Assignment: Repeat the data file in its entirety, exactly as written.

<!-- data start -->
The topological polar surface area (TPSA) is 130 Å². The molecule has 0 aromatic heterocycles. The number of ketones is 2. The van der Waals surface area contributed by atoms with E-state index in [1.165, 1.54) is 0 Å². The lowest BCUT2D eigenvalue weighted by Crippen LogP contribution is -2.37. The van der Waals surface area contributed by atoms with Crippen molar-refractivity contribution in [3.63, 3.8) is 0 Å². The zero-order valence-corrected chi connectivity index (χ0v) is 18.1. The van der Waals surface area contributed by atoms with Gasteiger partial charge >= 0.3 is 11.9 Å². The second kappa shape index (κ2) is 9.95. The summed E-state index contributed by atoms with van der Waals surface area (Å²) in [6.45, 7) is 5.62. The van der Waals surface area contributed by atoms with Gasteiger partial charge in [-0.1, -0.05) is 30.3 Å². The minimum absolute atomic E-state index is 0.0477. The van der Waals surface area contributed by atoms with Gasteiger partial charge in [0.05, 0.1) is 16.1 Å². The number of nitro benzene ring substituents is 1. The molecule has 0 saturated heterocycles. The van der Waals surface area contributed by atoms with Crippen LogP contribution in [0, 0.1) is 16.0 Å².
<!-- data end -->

The topological polar surface area (TPSA) is 130 Å². The molecule has 0 aromatic heterocycles. The number of ketones is 2. The van der Waals surface area contributed by atoms with E-state index in [1.165, 1.54) is 0 Å². The lowest BCUT2D eigenvalue weighted by Crippen LogP contribution is -2.37. The van der Waals surface area contributed by atoms with Crippen molar-refractivity contribution in [3.63, 3.8) is 0 Å². The zero-order valence-corrected chi connectivity index (χ0v) is 18.1. The van der Waals surface area contributed by atoms with Gasteiger partial charge >= 0.3 is 11.9 Å². The second kappa shape index (κ2) is 9.95. The summed E-state index contributed by atoms with van der Waals surface area (Å²) in [6.45, 7) is 5.62. The van der Waals surface area contributed by atoms with Gasteiger partial charge in [-0.1, -0.05) is 30.3 Å². The minimum absolute atomic E-state index is 0.0477. The van der Waals surface area contributed by atoms with Gasteiger partial charge in [0.05, 0.1) is 16.1 Å². The number of nitro benzene ring substituents is 1. The molecule has 0 saturated heterocycles. The van der Waals surface area contributed by atoms with Crippen LogP contribution in [0, 0.1) is 16.0 Å².